Police attack Pride march at ODTÜ with tear gas and rubber bullets

Turkish authorities prevented a Pride parade from taking place at the Middle East Technical University in Ankara. The students were attacked with tear gas and rubber bullets, and numerous people were detained.

Turkish authorities have prevented a Pride march at the Middle East Technical University (ODTÜ) in Ankara with a large contingent on Friday. Following a previously issued ban on the tenth edition of the Lesbian, Gay, Bisexual, Transgender, Intersex and Asexual (LGBTQIA+) Equality Parade, security forces prevented students and LGBTQIA movement activists from gathering on campus. At various places on the university campus, police cracked down on larger groups and used tear gas. Rubber bullets were also fired by security forces at students and activists.

At least ten people who chanted slogans and took part in a short march despite the ban were taken into police custody under the use of partly massive force.

"Contrary to the homophobic, fascist and polarising attitude of the trustee administration, we say: Get used to us! We are here to say we will not leave," read a statement that a group of students were still able to make on the sidelines of the police terror. At the centre of the protests at ODTÜ for LGBTQIA+ rights is also the trustee administration of universities by the regime of President Recep Tayyip Erdoğan.

Reason for ban: damage to the prestige of the university

On Tuesday, the ODTÜ rectorate had sent an email to the university's students, calling the Pride parade "categorically banned". Any participants in the peaceful event were also threatened with police intervention. The university is a peaceful, productive and creative academic environment. Demonstrating students would damage the prestige of ODTÜ, the email said, justifying the Pride ban.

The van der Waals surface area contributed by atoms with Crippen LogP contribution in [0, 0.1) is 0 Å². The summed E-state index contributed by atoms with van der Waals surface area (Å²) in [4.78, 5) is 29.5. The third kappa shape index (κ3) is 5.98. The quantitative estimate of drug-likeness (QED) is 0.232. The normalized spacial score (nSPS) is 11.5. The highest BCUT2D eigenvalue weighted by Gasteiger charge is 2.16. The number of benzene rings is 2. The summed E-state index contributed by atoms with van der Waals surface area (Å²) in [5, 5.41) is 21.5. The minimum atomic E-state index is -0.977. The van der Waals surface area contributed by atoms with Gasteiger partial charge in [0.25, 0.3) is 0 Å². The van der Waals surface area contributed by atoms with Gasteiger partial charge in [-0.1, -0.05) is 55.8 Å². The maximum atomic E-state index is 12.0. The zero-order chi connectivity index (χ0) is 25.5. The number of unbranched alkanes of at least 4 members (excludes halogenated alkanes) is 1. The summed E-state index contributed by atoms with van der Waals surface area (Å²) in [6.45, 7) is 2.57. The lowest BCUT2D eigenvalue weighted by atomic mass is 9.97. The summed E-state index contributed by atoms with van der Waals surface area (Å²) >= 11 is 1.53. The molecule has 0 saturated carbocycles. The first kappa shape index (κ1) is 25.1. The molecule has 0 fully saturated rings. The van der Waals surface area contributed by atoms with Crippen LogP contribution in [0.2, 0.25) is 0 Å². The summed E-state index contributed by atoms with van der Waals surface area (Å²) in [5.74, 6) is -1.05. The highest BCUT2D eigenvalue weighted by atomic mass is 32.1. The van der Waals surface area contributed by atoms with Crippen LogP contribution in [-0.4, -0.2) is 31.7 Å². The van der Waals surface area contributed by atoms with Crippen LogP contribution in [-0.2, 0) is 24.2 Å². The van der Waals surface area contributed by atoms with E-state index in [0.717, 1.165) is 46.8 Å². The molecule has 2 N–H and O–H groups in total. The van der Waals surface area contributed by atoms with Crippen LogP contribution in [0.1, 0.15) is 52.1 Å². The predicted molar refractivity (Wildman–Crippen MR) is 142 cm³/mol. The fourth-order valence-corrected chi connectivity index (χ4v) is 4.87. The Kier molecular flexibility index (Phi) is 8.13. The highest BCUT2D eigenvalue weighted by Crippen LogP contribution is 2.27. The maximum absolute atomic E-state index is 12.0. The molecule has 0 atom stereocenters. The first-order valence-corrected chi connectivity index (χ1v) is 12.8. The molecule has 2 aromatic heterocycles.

Last Pride march also met with violence

At the last Pride march on 10 May 2019, when students and employees of ODTÜ wanted to hold a peaceful parade on campus, they were met with disproportionate police force and banned from participation. The reason given was "participation in an unauthorised assembly" and "failure to comply with the order to disperse the event". At least 21 students and employees were arrested at the time, nineteen of whom had to stand trial before a criminal court in Ankara. The trial dragged on for two years. In October 2021, all the accused were acquitted.

Turkey is considered an anti-LGBTQIA+ country

According to the International Lesbian, Gay, Bisexual, Trans and Intersex Association (ILGA) Rainbow Index 2021, Turkey is one of the most LGBTQIA+ hostile countries in Europe. For the past four years, the Erdogan-led country has been ranked 48th out of 49 European countries. Only Azerbaijan did worse. Every year, ILGA keeps a record of positive as well as negative changes in legislation, policy and social climate that affect the LGBTI community. Based on 69 criteria, the association ranks the friendliest countries where LGBTQIA+ couples and individuals can feel safe. Where zero per cent means gross human rights violations and discrimination and one hundred per cent means that rights are respected and equality prevails. Turkey implemented only three criteria set by the group and scored only four percentage points in the index.